The Medical Letter on Drugs and Therapeutics
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ISSUE
1652
COVID-19 Update: NIH Recommends Against Ivermectin
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Med Lett Drugs Ther. 2022 Jun 13;64(1652):95-6
Disclosures
Principal Faculty
  • Mark Abramowicz, M.D., President: no disclosure or potential conflict of interest to report
  • Jean-Marie Pflomm, Pharm.D., Editor in Chief: no disclosure or potential conflict of interest to report
  • Brinda M. Shah, Pharm.D., Consulting Editor: no disclosure or potential conflict of interest to report
Additional Contributor(s)
  • Michael Viscusi, Pharm.D., Associate Editor: no disclosure or potential conflict of interest to report
Objective(s)
Upon completion of this activity, the participant will be able to:
  1. Discuss the recent updates in COVID-19 vaccination and treatment recommendations.
 Select a term to see related articles  bebtelovimab   COVID-19   Ivermectin   Lagevrio   molnupiravir   nirmatrelvir   Paxlovid   remdesivir   Ritonavir   Veklury 

On April 29, the NIH recommended against use of the antiparasitic drug ivermectin for treatment of COVID-19 outside of a clinical trial. The recommendation was made because recent randomized, placebo-controlled trials of ivermectin have produced negative results and because alternative drugs that have been shown to be effective for treatment of COVID-19 are available.1

IVERMECTIN – Ivermectin has been used for years for treatment of infections caused by parasitic organisms such as Strongyloides stercoralis and Onchocerca volvulus. In vitro, high concentrations of ivermectin inhibit SARS-CoV-2 replication,2 but achieving comparable concentrations of the drug in lung tissue or plasma would require doses much higher than those typically used in humans.3

CLINICAL STUDIES – In a randomized, double-blind trial, 1358 outpatient adults with COVID-19 and at least one risk factor for disease progression whose symptoms had begun ≤7 days previously received ivermectin 400 mcg/kg or placebo once daily for 3 days. The proportion of patients who required emergency department observation lasting >6 hours or hospitalization due to COVID-19 within 28 days, the primary endpoint, did not differ significantly between the ivermectin and placebo groups (14.7% vs 16.3%; HR 0.90 [95% CI 0.70-1.16]).4

In another double-blind trial (IVERCOR-COVID19), 501 nonhospitalized adults in Argentina who had tested positive for SARS-CoV-2 infection ≤48 hours previously were randomized to receive ivermectin (12-24 mg based on weight) or placebo once daily for 2 days. The rate of hospitalization for any cause lasting ≥24 hours, the primary endpoint, did not differ significantly between the ivermectin and placebo groups (5.6% vs 8.4%; HR 0.65 [95% CI 0.32-1.31]). Time to hospitalization was also not significantly different between the two groups.5

In a third double-blind trial, 400 adults in Columbia with mild COVID-19 whose symptoms had begun ≤7 days previously were randomized to receive ivermectin 300 mcg/kg or placebo once daily for 5 days. The median time to symptom resolution, the primary endpoint, did not differ significantly between the ivermectin and placebo groups (10 vs 12 days; HR for resolution 1.07 [95% CI 0.87-1.32]).6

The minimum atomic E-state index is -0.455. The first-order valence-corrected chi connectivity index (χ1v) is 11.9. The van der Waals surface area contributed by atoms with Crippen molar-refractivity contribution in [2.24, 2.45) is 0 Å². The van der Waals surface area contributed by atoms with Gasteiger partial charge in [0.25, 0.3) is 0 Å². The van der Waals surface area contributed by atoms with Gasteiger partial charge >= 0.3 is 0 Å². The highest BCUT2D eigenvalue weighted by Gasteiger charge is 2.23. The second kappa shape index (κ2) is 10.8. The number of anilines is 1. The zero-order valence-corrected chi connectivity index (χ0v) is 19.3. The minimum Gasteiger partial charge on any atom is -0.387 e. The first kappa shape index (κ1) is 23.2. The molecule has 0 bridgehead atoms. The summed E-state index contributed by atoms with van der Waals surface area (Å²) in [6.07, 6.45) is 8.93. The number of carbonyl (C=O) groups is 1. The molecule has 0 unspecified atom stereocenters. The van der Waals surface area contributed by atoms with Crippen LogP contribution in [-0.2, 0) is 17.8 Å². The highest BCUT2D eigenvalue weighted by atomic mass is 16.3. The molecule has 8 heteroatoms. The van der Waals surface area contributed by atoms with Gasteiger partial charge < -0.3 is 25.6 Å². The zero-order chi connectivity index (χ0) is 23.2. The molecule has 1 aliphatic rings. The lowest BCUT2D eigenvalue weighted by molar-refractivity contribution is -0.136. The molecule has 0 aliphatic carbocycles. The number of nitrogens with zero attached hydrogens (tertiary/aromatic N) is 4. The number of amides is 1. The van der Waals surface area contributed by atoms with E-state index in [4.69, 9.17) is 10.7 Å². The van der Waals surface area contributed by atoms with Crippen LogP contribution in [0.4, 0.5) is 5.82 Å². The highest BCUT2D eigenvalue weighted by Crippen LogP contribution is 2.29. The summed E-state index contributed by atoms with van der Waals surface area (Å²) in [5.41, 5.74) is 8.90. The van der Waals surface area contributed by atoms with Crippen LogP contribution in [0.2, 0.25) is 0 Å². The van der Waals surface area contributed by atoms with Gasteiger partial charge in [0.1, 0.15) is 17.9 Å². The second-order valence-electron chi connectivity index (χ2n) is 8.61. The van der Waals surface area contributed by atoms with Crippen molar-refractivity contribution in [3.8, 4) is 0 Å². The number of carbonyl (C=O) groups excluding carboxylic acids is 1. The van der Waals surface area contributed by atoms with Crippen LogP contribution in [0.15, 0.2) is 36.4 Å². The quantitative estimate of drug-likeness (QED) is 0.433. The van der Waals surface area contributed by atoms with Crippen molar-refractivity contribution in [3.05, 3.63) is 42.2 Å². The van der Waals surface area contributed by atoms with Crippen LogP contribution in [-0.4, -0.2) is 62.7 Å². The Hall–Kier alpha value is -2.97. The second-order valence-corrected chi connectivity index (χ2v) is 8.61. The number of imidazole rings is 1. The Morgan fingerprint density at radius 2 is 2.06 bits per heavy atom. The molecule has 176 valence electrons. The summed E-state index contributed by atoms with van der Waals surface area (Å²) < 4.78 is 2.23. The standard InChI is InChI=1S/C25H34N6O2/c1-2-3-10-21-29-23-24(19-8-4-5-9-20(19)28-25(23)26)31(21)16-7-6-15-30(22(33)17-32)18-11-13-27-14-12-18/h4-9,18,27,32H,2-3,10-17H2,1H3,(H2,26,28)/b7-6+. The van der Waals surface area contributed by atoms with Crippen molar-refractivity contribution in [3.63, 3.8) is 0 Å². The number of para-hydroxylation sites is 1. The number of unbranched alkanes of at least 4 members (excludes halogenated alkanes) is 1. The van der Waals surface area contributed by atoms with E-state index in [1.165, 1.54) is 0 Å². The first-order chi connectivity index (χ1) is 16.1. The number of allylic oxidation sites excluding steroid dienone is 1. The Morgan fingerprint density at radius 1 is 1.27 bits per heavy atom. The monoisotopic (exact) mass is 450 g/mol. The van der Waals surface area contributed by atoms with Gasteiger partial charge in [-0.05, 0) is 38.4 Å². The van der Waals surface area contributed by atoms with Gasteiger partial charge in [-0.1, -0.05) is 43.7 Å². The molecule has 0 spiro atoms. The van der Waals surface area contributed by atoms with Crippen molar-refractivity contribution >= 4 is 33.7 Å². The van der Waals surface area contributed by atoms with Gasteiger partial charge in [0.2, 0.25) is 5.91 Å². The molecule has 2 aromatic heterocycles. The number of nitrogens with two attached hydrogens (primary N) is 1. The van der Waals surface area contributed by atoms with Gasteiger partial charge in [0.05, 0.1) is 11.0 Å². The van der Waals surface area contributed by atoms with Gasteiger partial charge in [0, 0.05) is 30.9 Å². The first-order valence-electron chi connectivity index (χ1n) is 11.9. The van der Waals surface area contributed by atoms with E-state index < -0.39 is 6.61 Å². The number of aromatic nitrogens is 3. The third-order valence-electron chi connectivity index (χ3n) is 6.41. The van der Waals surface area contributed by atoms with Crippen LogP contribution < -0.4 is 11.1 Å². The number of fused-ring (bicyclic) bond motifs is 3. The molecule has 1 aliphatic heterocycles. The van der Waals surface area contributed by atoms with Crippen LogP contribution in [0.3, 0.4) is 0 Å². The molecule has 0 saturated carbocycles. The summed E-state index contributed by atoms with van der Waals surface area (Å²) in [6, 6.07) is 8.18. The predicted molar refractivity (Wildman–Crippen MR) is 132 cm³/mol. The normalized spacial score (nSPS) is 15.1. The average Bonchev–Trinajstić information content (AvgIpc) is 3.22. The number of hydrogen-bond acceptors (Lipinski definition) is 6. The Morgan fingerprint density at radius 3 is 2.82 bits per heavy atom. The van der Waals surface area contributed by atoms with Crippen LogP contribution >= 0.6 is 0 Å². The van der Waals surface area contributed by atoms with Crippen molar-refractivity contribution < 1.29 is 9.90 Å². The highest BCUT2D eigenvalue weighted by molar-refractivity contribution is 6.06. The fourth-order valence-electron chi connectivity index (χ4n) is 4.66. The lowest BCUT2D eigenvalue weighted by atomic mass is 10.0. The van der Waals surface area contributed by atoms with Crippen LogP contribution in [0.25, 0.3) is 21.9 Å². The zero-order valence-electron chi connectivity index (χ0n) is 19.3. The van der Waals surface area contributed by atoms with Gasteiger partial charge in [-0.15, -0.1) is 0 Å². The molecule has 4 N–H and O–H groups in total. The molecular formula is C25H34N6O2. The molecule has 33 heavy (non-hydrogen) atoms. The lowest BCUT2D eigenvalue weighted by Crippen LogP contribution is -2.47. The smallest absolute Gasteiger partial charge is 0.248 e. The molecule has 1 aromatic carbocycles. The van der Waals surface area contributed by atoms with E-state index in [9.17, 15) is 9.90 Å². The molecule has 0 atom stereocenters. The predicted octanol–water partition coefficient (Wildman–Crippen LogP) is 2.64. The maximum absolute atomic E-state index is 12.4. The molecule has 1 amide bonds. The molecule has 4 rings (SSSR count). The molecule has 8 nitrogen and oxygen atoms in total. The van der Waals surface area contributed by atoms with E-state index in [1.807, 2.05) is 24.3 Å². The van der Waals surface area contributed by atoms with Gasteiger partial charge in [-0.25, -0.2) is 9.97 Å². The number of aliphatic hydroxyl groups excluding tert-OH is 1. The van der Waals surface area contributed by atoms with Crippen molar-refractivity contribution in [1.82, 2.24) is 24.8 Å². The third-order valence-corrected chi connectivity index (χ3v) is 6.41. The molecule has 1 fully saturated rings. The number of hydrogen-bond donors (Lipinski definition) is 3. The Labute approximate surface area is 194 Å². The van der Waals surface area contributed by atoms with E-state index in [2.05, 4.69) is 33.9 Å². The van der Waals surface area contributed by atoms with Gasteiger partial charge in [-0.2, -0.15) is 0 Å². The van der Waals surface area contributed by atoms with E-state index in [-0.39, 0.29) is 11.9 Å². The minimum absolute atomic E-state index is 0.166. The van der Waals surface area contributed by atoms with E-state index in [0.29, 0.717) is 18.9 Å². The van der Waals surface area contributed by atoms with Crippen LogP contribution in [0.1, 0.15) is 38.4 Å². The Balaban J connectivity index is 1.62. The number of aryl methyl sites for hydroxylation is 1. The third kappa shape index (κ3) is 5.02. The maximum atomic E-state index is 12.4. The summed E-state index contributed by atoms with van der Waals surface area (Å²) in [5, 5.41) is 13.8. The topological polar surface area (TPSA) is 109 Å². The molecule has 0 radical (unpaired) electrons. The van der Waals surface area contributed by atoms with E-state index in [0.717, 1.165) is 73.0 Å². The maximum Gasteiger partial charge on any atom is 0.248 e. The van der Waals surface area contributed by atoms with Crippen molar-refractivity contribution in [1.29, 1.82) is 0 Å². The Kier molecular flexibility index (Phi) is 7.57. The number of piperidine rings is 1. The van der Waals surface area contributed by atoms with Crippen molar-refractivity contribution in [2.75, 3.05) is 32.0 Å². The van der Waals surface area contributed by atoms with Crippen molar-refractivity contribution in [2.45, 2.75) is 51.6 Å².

In an open-label trial in Malaysia (I-TECH), 490 adults ≥50 years old with mild to moderate COVID-19 whose symptoms had begun ≤7 days previously were randomized to receive ivermectin 400 mcg/kg or placebo once daily for 5 days. The rate of progression to severe disease (defined as a need for supplemental oxygen to maintain SpO2 ≥95%), the primary endpoint, did not differ significantly between the ivermectin and placebo groups (21.6% vs 17.3%; RR 1.25 [95% CI 0.87-1.80]).7

RECOMMENDATIONS – The NIH recommends that nonhospitalized adults with COVID-19 be treated with either oral ritonavir-boosted nirmatrelvir (Paxlovid) or IV remdesivir (Veklury); ritonavir-boosted nirmatrelvir is preferred.8 Both of these therapies decreased the risk of hospitalization or death significantly more than placebo in large, randomized, double-blind trials.9,10 If these drugs are inappropriate or unavailable, use of molnupiravir (Lagevrio) or bebtelovimab (both available under FDA Emergency Use Authorization) is recommended.8

  1. NIH. COVID-19 treatment guidelines. Ivermectin. April 29, 2022. Available at: https://bit.ly/3L7Jbhg. Accessed May 23, 2022.
  2. L Caly et al. The FDA-approved drug ivermectin inhibits the replication of SARS-CoV-2 in vitro. Antiviral Res 2020; 178:104787.
  3. B Jermain et al. Development of a minimal physiologically-based pharmacokinetic model to simulate lung exposure in humans following oral administration of ivermectin for COVID-19 drug repurposing. J Pharm Sci 2020; 109:3574.
  4. G Reis et al. Effect of early treatment with ivermectin among patients with COVID-19. N Engl J Med 2022; 386:1721.
  5. J Vallejos et al. Ivermectin to prevent hospitalizations in patients with COVID-19 (IVERCOR-COVID19) a randomized, double-blind, placebo-controlled trial. BMC Infect Dis 2021; 21:635.
  6. E Lopez-Medina et al. Effect of ivermectin on time to resolution of symptoms among adults with mild COVID-19: a randomized clinical trial. JAMA 2021; 325:1426.
  7. SCL Lim et al. Efficacy of ivermectin treatment on disease progression among adults with mild to moderate COVID-19 and comorbidities: the I-TECH randomized clinical trial. JAMA Intern Med 2022; 182:426.
  8. NIH. COVID-19 treatment guidelines. Therapeutic management of nonhospitalized adults with COVID-19. April 8, 2022. Available at: https://bit.ly/3w5TdLB. Accessed May 23, 2022.
  9. J Hammond et al. Oral nirmatrelvir for high-risk, nonhospitalized adults with Covid-19. N Engl J Med 2022; 386:1397.
  10. RL Gottlieb et al. Early remdesivir to prevent progression to severe Covid-19 in outpatients. N Engl J Med 2022; 386:305.
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